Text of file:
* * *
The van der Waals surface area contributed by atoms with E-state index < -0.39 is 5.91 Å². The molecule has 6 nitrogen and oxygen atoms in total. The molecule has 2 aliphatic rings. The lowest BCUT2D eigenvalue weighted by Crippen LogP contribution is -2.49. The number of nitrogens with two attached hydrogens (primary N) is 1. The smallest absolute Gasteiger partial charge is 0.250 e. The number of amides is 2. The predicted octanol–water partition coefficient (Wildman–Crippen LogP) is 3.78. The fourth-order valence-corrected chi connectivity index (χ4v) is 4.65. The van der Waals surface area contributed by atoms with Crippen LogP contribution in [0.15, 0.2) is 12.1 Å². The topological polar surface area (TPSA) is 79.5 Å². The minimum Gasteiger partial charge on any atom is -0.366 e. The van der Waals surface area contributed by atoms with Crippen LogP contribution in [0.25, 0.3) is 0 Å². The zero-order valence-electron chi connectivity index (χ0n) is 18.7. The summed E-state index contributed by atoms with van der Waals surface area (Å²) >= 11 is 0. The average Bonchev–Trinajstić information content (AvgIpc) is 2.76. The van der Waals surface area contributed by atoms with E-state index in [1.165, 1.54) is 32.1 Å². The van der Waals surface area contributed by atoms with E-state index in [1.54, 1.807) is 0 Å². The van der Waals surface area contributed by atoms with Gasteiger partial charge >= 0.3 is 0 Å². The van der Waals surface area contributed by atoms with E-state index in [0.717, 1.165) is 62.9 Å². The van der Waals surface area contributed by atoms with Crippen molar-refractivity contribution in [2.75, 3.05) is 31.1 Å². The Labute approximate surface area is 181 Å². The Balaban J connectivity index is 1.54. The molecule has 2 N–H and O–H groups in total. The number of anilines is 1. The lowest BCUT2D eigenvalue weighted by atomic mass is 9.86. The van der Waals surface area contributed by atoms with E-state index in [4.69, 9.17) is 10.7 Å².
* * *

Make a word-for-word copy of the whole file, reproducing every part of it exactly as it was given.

The van der Waals surface area contributed by atoms with E-state index < -0.39 is 5.91 Å². The molecule has 6 nitrogen and oxygen atoms in total. The molecule has 2 aliphatic rings. The lowest BCUT2D eigenvalue weighted by Crippen LogP contribution is -2.49. The number of nitrogens with two attached hydrogens (primary N) is 1. The smallest absolute Gasteiger partial charge is 0.250 e. The number of amides is 2. The predicted octanol–water partition coefficient (Wildman–Crippen LogP) is 3.78. The fourth-order valence-corrected chi connectivity index (χ4v) is 4.65. The van der Waals surface area contributed by atoms with Crippen LogP contribution in [0.15, 0.2) is 12.1 Å². The topological polar surface area (TPSA) is 79.5 Å². The minimum Gasteiger partial charge on any atom is -0.366 e. The van der Waals surface area contributed by atoms with Crippen LogP contribution in [0.25, 0.3) is 0 Å². The zero-order valence-electron chi connectivity index (χ0n) is 18.7. The summed E-state index contributed by atoms with van der Waals surface area (Å²) >= 11 is 0. The average Bonchev–Trinajstić information content (AvgIpc) is 2.76. The van der Waals surface area contributed by atoms with E-state index in [1.165, 1.54) is 32.1 Å². The van der Waals surface area contributed by atoms with E-state index in [1.54, 1.807) is 0 Å². The van der Waals surface area contributed by atoms with Gasteiger partial charge >= 0.3 is 0 Å². The van der Waals surface area contributed by atoms with E-state index in [0.717, 1.165) is 62.9 Å². The van der Waals surface area contributed by atoms with Crippen molar-refractivity contribution in [2.75, 3.05) is 31.1 Å². The Labute approximate surface area is 181 Å². The Balaban J connectivity index is 1.54. The molecule has 2 N–H and O–H groups in total. The number of anilines is 1. The lowest BCUT2D eigenvalue weighted by atomic mass is 9.86. The van der Waals surface area contributed by atoms with E-state index in [4.69, 9.17) is 10.7 Å².